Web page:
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A controversial law to allow advertising to be aired on the Georgian Public Broadcaster (GPB) has passed its second hearing in Parliament. The draft has faced opposition from other broadcasters and civil society as well as a parliamentary committee.
Despite a parliamentary committee objected a controversial draft law which would allow the Georgian Public Broadcaster (GPB) to air advertisements, the Parliament passed it in its second hearing.
Eighty-five MPs voted in favour with only six opposed in the 14 December vote, despite the Parliamentary Committee of Sectoral Economy and Economic Policy objecting to the draft.
Parliament will now vote on the law in its third and final hearing.
Nino Jangirashvili, Director of broadcaster Kavkasia, said a number of broadcasters and civil society groups are urging the President to veto the bill.
[Read on OC Media: Private TV stations denounce planned changes in Georgia’s broadcasting law]
However, the ruling Georgian Dream party has enjoyed a constitutional majority in parliament since 2016 parliamentary elections, and can override a presidential veto.
Head of Parliament’s Judiciary Committee, Eka Beselia, said on 19 December she was ‘honestly amazed’ by the criticism, as ‘parliament has not worked so long on any other project’. ‘Claims the project is[…] unprepared are not serious’, she added.
Tinatin Berdzenishvili, the Director of Media and Communications at GPB, who has lobbied for the bill, said on 18 December during a meeting with the President that commercial broadcasters are free of the obligations that GPB has. According to her, the amendments to the law aim to increase their ratings and help them ‘become one of the strongest players on the market’.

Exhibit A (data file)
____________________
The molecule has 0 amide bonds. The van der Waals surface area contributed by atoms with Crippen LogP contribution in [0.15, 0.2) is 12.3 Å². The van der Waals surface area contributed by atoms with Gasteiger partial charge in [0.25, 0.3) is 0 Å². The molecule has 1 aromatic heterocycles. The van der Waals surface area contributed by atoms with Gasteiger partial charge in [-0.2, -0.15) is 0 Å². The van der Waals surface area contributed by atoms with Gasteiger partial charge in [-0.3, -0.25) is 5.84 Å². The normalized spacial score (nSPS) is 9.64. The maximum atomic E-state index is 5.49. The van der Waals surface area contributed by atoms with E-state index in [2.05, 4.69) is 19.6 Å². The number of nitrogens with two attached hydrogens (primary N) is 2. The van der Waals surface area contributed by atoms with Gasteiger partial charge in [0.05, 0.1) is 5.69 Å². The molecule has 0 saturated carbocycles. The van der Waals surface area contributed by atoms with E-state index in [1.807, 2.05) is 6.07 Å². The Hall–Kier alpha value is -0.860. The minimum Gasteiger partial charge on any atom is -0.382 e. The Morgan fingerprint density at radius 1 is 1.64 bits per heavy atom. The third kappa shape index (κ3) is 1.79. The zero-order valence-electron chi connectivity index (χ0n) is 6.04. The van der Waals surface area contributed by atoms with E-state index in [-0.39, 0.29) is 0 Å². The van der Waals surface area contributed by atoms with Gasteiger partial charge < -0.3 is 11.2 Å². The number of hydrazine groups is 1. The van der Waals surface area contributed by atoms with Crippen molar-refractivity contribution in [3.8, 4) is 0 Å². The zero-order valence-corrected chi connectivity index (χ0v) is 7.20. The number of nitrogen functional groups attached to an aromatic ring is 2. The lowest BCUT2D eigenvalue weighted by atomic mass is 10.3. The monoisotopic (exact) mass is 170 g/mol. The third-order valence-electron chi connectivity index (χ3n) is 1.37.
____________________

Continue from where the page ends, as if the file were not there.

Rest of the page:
The amendments to the Law on Broadcasting to remove restrictions on advertising were initiated by the GPB themselves. The broadcaster claims this will contribute to their development and allow them to better compete with commercial broadcasters.
If the changes are adopted, the GPB would still face restrictions, with advertisements limited to three minutes an hour and restricted entirely at prime times, on weekends, and on public holidays.
[Read on OC Media: Bill could allow advertising on Georgian Public Broadcaster]
The draft would also allow the broadcaster to avoid the Procurement Law while licensing and commissioning films and TV programmes. The law mandates that public bodies hold tenders for any goods or services they purchase. Opponents of the law claim this would decrease transparency at the broadcaster.
Vasil Maghlaperidze, General Director of the GPB, defended the changes, claiming opponents of the bill have been mislead. He said the aim was to streamline how the GPB purchases TV shows, saying the broadcaster should not ‘purchase a movie or a TV programme the same way we purchase cement or an air conditioner’.